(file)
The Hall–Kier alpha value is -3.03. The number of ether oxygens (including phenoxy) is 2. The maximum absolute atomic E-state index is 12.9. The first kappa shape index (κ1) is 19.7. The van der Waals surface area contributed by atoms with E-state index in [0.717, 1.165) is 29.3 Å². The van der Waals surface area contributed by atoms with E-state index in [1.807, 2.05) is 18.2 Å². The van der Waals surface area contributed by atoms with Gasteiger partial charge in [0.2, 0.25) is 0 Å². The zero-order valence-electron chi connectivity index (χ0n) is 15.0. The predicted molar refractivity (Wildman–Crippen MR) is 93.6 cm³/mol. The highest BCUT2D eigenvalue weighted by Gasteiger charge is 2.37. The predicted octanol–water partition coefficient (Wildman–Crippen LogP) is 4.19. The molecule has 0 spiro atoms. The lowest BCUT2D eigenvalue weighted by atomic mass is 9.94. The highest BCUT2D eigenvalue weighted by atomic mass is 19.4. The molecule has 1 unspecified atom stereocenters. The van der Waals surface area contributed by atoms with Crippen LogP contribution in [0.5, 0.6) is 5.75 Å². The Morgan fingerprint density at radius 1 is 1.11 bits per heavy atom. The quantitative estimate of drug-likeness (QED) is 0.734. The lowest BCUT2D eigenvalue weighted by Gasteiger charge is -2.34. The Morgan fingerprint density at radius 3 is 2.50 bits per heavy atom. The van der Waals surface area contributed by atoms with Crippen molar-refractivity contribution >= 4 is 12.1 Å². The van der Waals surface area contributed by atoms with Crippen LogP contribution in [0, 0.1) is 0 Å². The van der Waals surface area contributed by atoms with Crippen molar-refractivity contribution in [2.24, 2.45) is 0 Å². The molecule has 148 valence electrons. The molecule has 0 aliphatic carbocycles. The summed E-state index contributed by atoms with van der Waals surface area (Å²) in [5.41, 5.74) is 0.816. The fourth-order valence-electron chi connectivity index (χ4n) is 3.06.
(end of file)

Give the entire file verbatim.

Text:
The Hall–Kier alpha value is -3.03. The number of ether oxygens (including phenoxy) is 2. The maximum absolute atomic E-state index is 12.9. The first kappa shape index (κ1) is 19.7. The van der Waals surface area contributed by atoms with E-state index in [0.717, 1.165) is 29.3 Å². The van der Waals surface area contributed by atoms with E-state index in [1.807, 2.05) is 18.2 Å². The van der Waals surface area contributed by atoms with Gasteiger partial charge in [0.2, 0.25) is 0 Å². The zero-order valence-electron chi connectivity index (χ0n) is 15.0. The predicted molar refractivity (Wildman–Crippen MR) is 93.6 cm³/mol. The highest BCUT2D eigenvalue weighted by Gasteiger charge is 2.37. The predicted octanol–water partition coefficient (Wildman–Crippen LogP) is 4.19. The molecule has 0 spiro atoms. The lowest BCUT2D eigenvalue weighted by atomic mass is 9.94. The highest BCUT2D eigenvalue weighted by atomic mass is 19.4. The molecule has 1 unspecified atom stereocenters. The van der Waals surface area contributed by atoms with Crippen LogP contribution in [0.5, 0.6) is 5.75 Å². The Morgan fingerprint density at radius 1 is 1.11 bits per heavy atom. The quantitative estimate of drug-likeness (QED) is 0.734. The lowest BCUT2D eigenvalue weighted by Gasteiger charge is -2.34. The Morgan fingerprint density at radius 3 is 2.50 bits per heavy atom. The van der Waals surface area contributed by atoms with Crippen molar-refractivity contribution >= 4 is 12.1 Å². The van der Waals surface area contributed by atoms with Crippen LogP contribution in [0, 0.1) is 0 Å². The van der Waals surface area contributed by atoms with Crippen molar-refractivity contribution in [2.24, 2.45) is 0 Å². The molecule has 148 valence electrons. The molecule has 0 aliphatic carbocycles. The summed E-state index contributed by atoms with van der Waals surface area (Å²) in [5.41, 5.74) is 0.816. The fourth-order valence-electron chi connectivity index (χ4n) is 3.06.